PRODUCING THE MAORI
IN RADIO DRAMA
Chief Producer, New Zealand Broadcasting Service.
The voice of the Maori has been sadly silent in our theatre. But then, the New Zealand professional theatre is only now finding its feet. A close relative of the living theatre, Radio Drama has grown up in England and elsewhere in the comparatively short period of forty years, and a properly organised Productions Section in the N.Z.B.S. has been in existence for a little over half that time. On the other hand, Maori culture and lore echo over centuries of time; and, indeed, much has been heard from the Maori on the air, in his natural climate of oratory, ceremony and music. But why … and I have been asked the question many times … why has he not been represented more often in Pakeha radio drama?
Putting aside the obvious limited casting opportunities provided in the drama of other countries through colour of voice and skin, I suggest that the whole conception of our dramatic craft, with its blending of emotion and technique, is foreign to the Maori. What he does in ceremony, he does naturally and spontaneously, as night follows day—largely through instinct and emotion. He possibly finds the process whereby a performance is forged through a technique calculated to produce the illusion of spontaneity—confusing and outside his thinking. I wonder if I'm right when I say that it is only by helping him to adapt himself to these methods that we can present him side by side with the Pakeha in our live theatre, and radio drama? I think so.
You see, a vicious circle arises too, because writers, knowing these difficulties, have, I suspect, been diffident about placing the Maori in Pakeha drama. If dramatic writing is to mirror the nature of our New Zealand social structure, then the Maori should be represented in it. It is all so very complex. The mysteries and subtleties of the non-visual medium merely add to the complexity.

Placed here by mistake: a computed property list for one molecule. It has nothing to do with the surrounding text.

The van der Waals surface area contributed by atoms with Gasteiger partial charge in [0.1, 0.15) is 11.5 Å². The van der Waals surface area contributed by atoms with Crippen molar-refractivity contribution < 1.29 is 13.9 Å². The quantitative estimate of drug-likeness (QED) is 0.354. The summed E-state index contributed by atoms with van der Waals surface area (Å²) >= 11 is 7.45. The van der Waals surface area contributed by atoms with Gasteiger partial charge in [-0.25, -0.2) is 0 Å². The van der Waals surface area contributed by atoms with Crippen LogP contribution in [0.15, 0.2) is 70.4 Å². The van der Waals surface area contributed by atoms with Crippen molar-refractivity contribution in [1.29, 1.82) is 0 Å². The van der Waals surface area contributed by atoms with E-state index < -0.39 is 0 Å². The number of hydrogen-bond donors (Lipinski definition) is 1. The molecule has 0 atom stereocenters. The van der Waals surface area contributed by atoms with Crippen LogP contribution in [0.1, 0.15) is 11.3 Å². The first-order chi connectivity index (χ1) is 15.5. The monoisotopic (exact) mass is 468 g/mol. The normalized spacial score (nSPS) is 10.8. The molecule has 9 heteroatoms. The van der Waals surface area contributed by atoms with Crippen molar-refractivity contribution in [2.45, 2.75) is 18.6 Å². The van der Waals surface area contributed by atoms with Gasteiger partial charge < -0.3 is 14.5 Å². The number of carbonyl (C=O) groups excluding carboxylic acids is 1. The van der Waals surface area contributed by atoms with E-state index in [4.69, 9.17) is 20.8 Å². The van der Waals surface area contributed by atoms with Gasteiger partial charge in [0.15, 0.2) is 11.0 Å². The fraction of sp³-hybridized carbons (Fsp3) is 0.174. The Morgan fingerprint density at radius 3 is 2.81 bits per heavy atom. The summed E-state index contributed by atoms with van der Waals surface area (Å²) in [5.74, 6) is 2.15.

I was more than conscious of these difficulties when I began casting for my production of Bruce Mason's “The Pohutukawa Tree.” In this I had sympathetic and willing assistance and advice from many people—the Rev. Kingi Ihaka of the Church of England, and Mr William Ngata of Maori Affairs—to name only two. Later on, the question of the interpretation of the waiata, Sir Eruera Tirikatene willingly and most graciously gave us the benefit of his wide experience and scholarship. Most of the applicants for parts were people who had never appeared on the stage—let alone before a microphone. Auditions were also taken by tape-recording in other centres. It is significant that the successful principals had actually acquired some stage experience. Elizabeth Rehu is President of the Palmerston (North Otago) Drama Club and Hiria Moffatt was with the New Zealand Players. I am convinced that these roles could not have been handled by Maoris who did not possess basic dramatic experience.
However, I entered on the production knowing that a great deal of responsibility rested on my
shoulders to compensate for their unfamiliarity with the technique of radio. I was mindful, too, that many, many, good Pakeha stage actors never really settle down to Radio technique—even after years at it.
I was lucky! How magnificently these two people “took their coats off” and worked as long and as hard as I wanted! The part of Aroha, particularly, calls for consummate acting skill and sheer hard work. Elizabeth was outstanding in this. There is a point in the play when the staggering truth dawns on Aroha that her daughter is pregnant. This demands—in the non-visual medium—the most delicate timing and shades of vocal intonation. We worked and worked at it to get it right. Elizabeth Rehu felt she couldn't “take any more.” She said—“Just a minute,” and walked quietly out to the little kitchen behind the studio. She was obviously quite suddenly—exhausted. In a few minutes she was facing the microphone—shoulders back, head erect, ready to start again. We laughed about it afterwards, but it was a moment during our work together that I felt the greatest admiration for her.
I have told this story because it shows that it can be done. It may be a slow development, but the more Elizabeth Rehus and Hiria Moffatts we can find, the more, I feel sure, our writers will gradually feel confident in writing for them, as Mr Mason has done, and the more the Maori will be able to take his rightful place in New Zealand radio drama.